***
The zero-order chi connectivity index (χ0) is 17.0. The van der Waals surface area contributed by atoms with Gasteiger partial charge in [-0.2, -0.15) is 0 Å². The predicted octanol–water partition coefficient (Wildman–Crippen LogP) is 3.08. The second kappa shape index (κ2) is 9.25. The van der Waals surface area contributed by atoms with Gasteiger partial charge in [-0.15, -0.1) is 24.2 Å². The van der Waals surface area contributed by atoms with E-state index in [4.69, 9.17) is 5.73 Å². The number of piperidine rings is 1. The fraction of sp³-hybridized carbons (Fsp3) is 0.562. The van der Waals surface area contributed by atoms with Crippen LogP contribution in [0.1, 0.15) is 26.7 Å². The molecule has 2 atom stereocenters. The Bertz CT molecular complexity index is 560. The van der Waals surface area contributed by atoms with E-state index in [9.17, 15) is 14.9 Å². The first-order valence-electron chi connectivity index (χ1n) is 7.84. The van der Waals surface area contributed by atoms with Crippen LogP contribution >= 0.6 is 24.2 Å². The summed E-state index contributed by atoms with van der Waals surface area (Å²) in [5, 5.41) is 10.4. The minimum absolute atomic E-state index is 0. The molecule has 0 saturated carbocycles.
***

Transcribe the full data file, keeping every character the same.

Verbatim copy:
The zero-order chi connectivity index (χ0) is 17.0. The van der Waals surface area contributed by atoms with Gasteiger partial charge in [-0.2, -0.15) is 0 Å². The predicted octanol–water partition coefficient (Wildman–Crippen LogP) is 3.08. The second kappa shape index (κ2) is 9.25. The van der Waals surface area contributed by atoms with Gasteiger partial charge in [-0.15, -0.1) is 24.2 Å². The van der Waals surface area contributed by atoms with E-state index in [4.69, 9.17) is 5.73 Å². The number of piperidine rings is 1. The fraction of sp³-hybridized carbons (Fsp3) is 0.562. The van der Waals surface area contributed by atoms with Crippen LogP contribution in [0.1, 0.15) is 26.7 Å². The molecule has 2 atom stereocenters. The Bertz CT molecular complexity index is 560. The van der Waals surface area contributed by atoms with E-state index in [9.17, 15) is 14.9 Å². The first-order valence-electron chi connectivity index (χ1n) is 7.84. The van der Waals surface area contributed by atoms with Crippen LogP contribution >= 0.6 is 24.2 Å². The summed E-state index contributed by atoms with van der Waals surface area (Å²) in [5, 5.41) is 10.4. The minimum absolute atomic E-state index is 0. The molecule has 0 saturated carbocycles.